By Vanne Elaine Terrrazola, Chito Chavez, and Analou De Vera
The street protests outside the Batasang Pambansa were generally peaceful when President Duterte delivered his second State of the Nation Address a little past 4 p.m. on Monday, July 24.
Along Commonwealth Avenue, some 11,000 people marched to bring their sentiments to the attention of the President.
Quezon City Police District (QCPD) chief Guillermo Eleazar said the mass actions were generally peaceful as was last year, attributing it to the earlier arrangements and meetings held with leaders of the groups.
“Communication was open between the QCPD and the groups,” he said.
According to the Quezon City Disaster Risk Reduction and Management Office (QCDRRMO), as of 4 p.m., there were some 8,500 members of leftist and other cause-oriented groups, while about some 2,500 were from groups supporting President Duterte.
Eleazar said that while there were no threats of violence, they separated the groups to avoid any untoward incidents.
There were around 6,500 police officers deployed to secure the Batasan area.
Also, some 200 policemen from Region 4A were sent to augment security force.
Members of militant group BAYAN from Metro Manila and nearby provinces had started gathering as early as 7 a.m. at the Elliptical Road and Commonwealth Avenue and marched to the Batasan building starting 10 a.m.
At 2 p.m., the groups met with their fellow protesters from the University of the Philippines at the St. Peter’s Church before continuing towards the Quezon City Polytechnic University where authorities, reportedly following a dialogue, had set up their protest area some 300 meters away from the Batasang Pambansa south gate.
Five-hundred meters away from the militant groups was the area allotted for supporters of President Duterte, who were mostly from Mayor Rodrigo Roa Duterte National Executive Coordinating Committee (MRRD NECC).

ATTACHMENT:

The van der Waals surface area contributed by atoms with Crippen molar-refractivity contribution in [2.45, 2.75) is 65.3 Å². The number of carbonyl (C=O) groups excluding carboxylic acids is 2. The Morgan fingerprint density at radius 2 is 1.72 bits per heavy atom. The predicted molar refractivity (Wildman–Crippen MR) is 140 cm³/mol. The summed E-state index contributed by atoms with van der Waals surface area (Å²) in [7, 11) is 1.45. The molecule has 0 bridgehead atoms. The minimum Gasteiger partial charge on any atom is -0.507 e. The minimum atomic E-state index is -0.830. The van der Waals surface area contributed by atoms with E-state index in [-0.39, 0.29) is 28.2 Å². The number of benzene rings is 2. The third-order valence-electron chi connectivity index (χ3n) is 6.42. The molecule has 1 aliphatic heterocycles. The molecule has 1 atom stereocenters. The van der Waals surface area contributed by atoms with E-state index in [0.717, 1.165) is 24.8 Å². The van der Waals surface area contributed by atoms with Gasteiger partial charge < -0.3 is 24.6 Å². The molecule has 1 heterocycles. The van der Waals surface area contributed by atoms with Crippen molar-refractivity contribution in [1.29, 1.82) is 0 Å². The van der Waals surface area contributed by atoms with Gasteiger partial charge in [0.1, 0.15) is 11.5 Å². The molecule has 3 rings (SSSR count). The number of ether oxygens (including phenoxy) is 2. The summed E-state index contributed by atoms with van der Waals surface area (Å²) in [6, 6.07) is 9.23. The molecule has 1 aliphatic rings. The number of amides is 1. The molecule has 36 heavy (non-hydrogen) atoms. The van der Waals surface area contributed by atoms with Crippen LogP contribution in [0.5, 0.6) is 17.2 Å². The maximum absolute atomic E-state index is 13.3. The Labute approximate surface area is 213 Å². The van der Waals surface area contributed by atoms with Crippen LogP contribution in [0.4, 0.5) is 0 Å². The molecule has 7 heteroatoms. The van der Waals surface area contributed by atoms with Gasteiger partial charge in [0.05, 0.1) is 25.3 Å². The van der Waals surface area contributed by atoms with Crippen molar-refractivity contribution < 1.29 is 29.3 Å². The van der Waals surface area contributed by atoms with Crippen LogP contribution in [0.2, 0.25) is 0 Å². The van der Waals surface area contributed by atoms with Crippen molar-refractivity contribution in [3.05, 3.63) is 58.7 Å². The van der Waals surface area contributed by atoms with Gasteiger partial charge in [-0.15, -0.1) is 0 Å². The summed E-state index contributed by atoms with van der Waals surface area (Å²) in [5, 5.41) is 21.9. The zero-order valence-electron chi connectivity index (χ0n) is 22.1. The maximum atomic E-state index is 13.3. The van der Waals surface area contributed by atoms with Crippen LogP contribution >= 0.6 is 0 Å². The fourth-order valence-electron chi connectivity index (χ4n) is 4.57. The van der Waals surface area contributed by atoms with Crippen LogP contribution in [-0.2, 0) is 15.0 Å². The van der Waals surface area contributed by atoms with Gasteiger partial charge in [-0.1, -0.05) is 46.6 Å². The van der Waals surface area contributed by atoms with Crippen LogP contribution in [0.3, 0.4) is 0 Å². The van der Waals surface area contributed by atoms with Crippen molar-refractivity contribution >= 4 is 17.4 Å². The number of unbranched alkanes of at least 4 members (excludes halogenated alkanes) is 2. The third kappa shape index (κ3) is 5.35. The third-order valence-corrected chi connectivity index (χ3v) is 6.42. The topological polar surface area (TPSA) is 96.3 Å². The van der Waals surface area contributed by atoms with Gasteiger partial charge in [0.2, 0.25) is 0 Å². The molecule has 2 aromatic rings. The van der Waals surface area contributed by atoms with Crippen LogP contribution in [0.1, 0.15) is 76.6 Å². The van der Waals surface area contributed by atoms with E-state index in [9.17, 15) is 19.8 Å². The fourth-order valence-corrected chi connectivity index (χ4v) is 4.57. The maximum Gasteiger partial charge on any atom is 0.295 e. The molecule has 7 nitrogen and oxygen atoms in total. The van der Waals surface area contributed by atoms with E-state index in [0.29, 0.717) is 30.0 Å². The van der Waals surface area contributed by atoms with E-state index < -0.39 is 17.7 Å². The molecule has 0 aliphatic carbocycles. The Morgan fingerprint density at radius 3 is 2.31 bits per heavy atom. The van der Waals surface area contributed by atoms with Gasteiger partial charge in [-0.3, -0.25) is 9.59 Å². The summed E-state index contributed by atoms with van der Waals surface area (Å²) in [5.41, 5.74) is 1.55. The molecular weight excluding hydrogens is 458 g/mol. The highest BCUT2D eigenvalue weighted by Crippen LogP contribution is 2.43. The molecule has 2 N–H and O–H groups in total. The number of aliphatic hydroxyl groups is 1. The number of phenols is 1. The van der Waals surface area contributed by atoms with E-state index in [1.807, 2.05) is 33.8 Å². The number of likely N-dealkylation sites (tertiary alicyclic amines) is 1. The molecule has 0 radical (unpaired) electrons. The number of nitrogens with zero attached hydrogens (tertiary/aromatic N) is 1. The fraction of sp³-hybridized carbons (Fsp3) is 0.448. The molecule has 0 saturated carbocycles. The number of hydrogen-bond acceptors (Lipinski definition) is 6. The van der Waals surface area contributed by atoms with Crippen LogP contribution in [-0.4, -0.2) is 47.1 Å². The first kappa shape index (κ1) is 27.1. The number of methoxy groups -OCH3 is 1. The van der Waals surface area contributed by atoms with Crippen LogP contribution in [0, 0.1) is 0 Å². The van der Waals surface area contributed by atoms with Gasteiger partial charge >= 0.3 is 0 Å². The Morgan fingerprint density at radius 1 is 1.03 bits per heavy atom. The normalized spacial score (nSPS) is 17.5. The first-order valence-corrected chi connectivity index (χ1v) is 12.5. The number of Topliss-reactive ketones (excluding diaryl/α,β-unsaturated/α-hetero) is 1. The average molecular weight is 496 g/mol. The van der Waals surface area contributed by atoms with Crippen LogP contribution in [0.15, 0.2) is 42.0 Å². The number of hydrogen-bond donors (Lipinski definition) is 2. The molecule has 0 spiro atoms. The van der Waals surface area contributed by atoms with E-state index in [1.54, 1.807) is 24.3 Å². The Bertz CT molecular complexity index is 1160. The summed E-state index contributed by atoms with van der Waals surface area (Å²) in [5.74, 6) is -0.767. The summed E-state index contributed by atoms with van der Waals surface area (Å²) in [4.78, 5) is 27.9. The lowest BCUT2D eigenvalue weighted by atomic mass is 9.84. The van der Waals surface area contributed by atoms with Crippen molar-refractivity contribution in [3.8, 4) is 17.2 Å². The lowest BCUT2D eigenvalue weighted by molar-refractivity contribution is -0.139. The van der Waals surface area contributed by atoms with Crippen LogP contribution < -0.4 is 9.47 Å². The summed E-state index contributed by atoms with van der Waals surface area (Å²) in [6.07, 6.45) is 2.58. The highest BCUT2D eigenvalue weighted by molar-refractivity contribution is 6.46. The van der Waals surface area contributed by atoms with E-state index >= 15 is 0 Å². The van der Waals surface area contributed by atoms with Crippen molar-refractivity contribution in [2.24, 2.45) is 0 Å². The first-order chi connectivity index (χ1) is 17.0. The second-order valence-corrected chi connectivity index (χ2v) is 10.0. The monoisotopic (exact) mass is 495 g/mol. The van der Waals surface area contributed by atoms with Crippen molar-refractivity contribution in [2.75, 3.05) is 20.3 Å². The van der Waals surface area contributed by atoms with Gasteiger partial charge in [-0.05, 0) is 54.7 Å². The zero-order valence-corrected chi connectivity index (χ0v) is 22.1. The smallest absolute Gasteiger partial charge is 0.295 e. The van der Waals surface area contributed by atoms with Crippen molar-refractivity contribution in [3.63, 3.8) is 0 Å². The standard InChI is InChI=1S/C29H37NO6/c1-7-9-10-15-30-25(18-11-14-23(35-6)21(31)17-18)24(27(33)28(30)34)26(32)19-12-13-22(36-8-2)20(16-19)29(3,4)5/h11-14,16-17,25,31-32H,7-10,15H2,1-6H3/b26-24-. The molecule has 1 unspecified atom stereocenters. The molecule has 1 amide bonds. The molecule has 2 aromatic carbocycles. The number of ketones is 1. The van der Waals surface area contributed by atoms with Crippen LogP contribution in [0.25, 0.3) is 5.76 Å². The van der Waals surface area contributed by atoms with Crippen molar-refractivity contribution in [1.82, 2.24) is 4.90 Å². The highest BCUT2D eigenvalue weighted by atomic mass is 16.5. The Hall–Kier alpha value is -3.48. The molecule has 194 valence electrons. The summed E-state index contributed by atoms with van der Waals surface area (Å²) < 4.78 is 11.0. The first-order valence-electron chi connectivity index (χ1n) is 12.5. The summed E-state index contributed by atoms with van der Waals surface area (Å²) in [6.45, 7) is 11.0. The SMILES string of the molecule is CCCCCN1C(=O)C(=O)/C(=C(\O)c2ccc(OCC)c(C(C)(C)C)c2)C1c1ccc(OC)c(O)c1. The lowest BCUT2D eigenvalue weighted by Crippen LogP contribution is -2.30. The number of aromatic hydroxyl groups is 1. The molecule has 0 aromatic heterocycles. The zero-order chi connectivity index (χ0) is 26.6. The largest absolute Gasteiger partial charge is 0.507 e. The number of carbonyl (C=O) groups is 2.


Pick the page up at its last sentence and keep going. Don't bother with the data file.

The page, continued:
Unlike the protesters, the supporters came in small groups.
Bobby Brillante, MRRD NECC spokesperson, said they came from local chapters in the NCR, and Cainta, Rizal.
Militant groups who marched towards Commonwealth Avenue carried placards with calls to resume peace talks, end to martial law in Mindanao, ending contractualization and provide free housing to the poor as among the major issues.
Several Kadamay leaders dubbed their protest action as the “Araw ng Sona ng Bayan’’ insisting the government to accord the right of the poor to free housing.
Also along Elliptical Road, hundreds of farmers from Central Luzon, Southern Luzon, and Mindanao staged a protest program in front of the Department of Agrarian Reform (DAR) central office airing the list of their grievances against the president in his first year in office revisiting the plight of farmers.
The number of protesting farmers who joined the march towards Batasan Pambansa merging with other protesters said the government failed to act on the plea of the farmers who they claimed to be the poorest among the country’s sector.
Protest leader and Anakpawis Representative Ariel Casilao criticized the government’s failure to address the plight of the struggling Filipino farmers around the country.
Casilao added that cases of harassment and human rights violations on farmers have steadily increased pointing to the current administration as the one liable for the death of 70 farmers and agricultural leaders.
In Manila, pro-Duterte suppoters gathered in Mendiola to express their support for the President.
At least 30 members of Liga Independencia Pilipinas (LIP), under the scorching heat, reaffirm their support to the President’s programs on economic reforms, corruption, and peace and stability.
“If I will grade the president, I think I will give him 85 (percent). Why? May political will sya. Pag sinabi nya, ginagawa nya. May vision sya for the country, (He has political will. He does what he says; he has a vision)” said LIP Secretary General Professor Melvin Mitra.
Mitra said that some of the members of the administration could not adjust on its policies.
“What this country needs is a radical change, hindi pwedeng katulad ng dati na bina-baby. May mga tao sa inappoint nya na hindi makasabay sa gusto nya,” he said.
“Kaya kung mapapansin, merong mga tinatanggal dahil sa perception of graft and corruption, nababagalan sya,” he added.
Mitra also brushed aside some criticisms on the administration’s brutal war on illegal drugs, saying the problem is already a menace that needs to be solved immediately.